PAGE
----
Friday, 28 November 2014

Like our Forefathers Played:
Traditional Play & Toy's Substance of Expression.

The talk I presented to the annual meeting of the Italian Association of Semiotic Studies is now available on-line!
Another step toward a semiotic theory of toys... ;)

Wednesday, 29 October 2014

Annual Conference of AISS.

The annual meeting of the Italian Association of Semiotic Studies has just been held in Teramo (near Rome).
We had three days of conferences about Nature and Authenticity with the participation of many important scholars among which Umberto Eco himself!

In the congress I had the chance to meet two of my favorite academic authors: Patrick John Coppock and Paolo Bertetti.
Coppock is a very prolific philosopher and semiotician, you can check this paper too see from yourself how interesting is the stuff he writes!
Bertetti wrote a book on the intertextual and transmedia character Conan the Barbarian. This work will be one of the pillar upon which I'm struggling to build my PhD thesis!

I myself have presented a paper on the materiality of toys (soon on #SemioNerd) as part of University of Turin's Atelier. As always working in close contact with them has been informative and engaging!

Here a picture of some of the members of the Atelier from Turin.

Thursday, 23 October 2014

My Article "Immagini Agentive: uno Sguardo Biosemiotico" on:
Lexia 17-18: Efficacious Images.

Although not so nerd my article will appear on the next issue of the International Journal of Semiotics of Turin university: Lexia.
Here you can find the abstract of my article and the issue's cover!

This paper exposes some considerations on images' agentivity and
its links with biology and evolution. Trying to find out which kind of images are able to make people do things without involving any
cognitive process, brings us to wonder about the role of natural
instinct in our way of communicate. A biosemiotic point of view
become thus very important to understand the way of working and the source of agentivity in images. If traditional tools fails to investigate properly a message without a content, biology give us an answer. An answer that we need to understand how and why some images cause a certain reaction in us.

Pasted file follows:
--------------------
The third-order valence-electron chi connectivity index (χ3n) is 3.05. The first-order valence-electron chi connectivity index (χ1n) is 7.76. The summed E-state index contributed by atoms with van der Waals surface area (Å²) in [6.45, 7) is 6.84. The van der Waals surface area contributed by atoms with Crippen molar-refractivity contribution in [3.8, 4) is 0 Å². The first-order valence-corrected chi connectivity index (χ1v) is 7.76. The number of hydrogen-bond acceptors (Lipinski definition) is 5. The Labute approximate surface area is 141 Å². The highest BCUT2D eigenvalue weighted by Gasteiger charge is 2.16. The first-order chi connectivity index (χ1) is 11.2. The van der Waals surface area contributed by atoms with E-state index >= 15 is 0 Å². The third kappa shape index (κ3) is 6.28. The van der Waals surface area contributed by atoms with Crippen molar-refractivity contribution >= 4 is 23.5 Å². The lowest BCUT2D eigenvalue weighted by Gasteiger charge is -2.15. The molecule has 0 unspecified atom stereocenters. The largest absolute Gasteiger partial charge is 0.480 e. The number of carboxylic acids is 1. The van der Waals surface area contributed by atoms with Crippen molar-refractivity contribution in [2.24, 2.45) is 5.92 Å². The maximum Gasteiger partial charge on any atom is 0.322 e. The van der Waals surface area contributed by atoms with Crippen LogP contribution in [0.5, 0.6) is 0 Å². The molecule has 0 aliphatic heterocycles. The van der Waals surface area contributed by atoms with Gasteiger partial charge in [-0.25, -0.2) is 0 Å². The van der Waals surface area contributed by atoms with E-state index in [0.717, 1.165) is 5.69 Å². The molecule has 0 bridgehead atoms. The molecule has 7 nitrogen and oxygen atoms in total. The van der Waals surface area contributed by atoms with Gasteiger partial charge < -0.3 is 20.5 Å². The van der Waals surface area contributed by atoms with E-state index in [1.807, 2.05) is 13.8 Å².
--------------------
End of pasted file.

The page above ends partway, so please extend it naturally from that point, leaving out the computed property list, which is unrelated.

Key words: images, agentivity, biosemiotics, evolution, semiotics.


Thursday, 9 October 2014

The Video of "Toward a Semiotic Analysis of Toys" now on Youtube.

Here the video of the presentation I gave in Sofia last Septmeber, official beginning of my work on semiotics of toys...

Next step: a semiotic analysis of the substance of expression of the toy-language that I'll present in Teramo at the annual congress of the Italian Association of Semiotic Studies (AISS).

Wednesday, 24 September 2014

"Toward a Semiotic Analysis of Toys" in Sofia.

I just uploaded the transcript of my presentation "Toward a Semiotic Analysis of Toys" held in Sofia at New Bulgarian Univeristy for the 12th World Congress of Semiotics.

The paper focuses on the definition of toys as a specific kind of signs and on the semiotic analysis of a toy-language (or many toy-idiolects). In the conlusions a link is drawn between the activity of playing with toys and Lotman's idea of autocommunication.

Read the full article on Academia!

Tuesday, 23 September 2014

"Playing for Real" in Ankara.

I just uploaded the transcript of my presentation "Playing for Real: between the world of play and the real world" for the "Is it Real?" semiotic conference in Ankara, Turkey.
The paper is about concieving the world of play as an alternative reality and about how the semiotic literacy in the domain of play guides us in interpreting each other playfulness.
The movie "The Game" by Fincher, is used as case study.
Read it on Academia!

Monday, 22 September 2014

12th World Congress of  Semiotics in Sofia.

Just come back from the fair Sofia (Bulgaria) where it has been held the 12th world congress of semiotics.
Between the many presentations I'ld like to mention three of the most relevant for Game Studies:
Maria Katsaridou: Adaptation of videogames into films: the adventures of narrative, an interesting parallel analysis of Resident Evil games and films.
Hiroshi Yoshida: Early Decades of Video Game Culture in Japan, an original insight on Japaneese videogames focusing on digital games' and gadgets' affordances.
Simon Levesque: Semiotics of Play: the origin of 'flights of fancy' according to Henri Labori, a cognitive approach to playfulness linking abstraction and play in the work of the French physician.

As for me, I'll soon upload my presentation on Semiotics of Toys!

Meanwhile, here you can find our big smiotic family!

 click here to full-size.

Monday, 1 September 2014

The (Un)deniable link between Videogames and Violence.

A truth-speaking comic by MercWorks and Andrew Bridgman.

Monday, 25 August 2014

Brickfilms: Cinema, Space and Lego.
Since the beginning cinema has been fascinate by space: it is known that the first movie ever has been Le voyage dans la Lune by Geroge Méliès.

Less known is that also the first brickfilm (you know, Lego stop-motion videos) treats of the same topic. For an exceptional coincidence 1973's En rejse til månen has the very same title, just in Danish. Twelve years old Lars Hassing and his brother Henrik realized it for their grandparents golden wedding anniversary and were influenced by the Apollo program. Apparently they even went up to and showed it to Godtfred Kirk Christiansen, who, in sign of appreciation, rewarded the lucky kids with large Lego sets.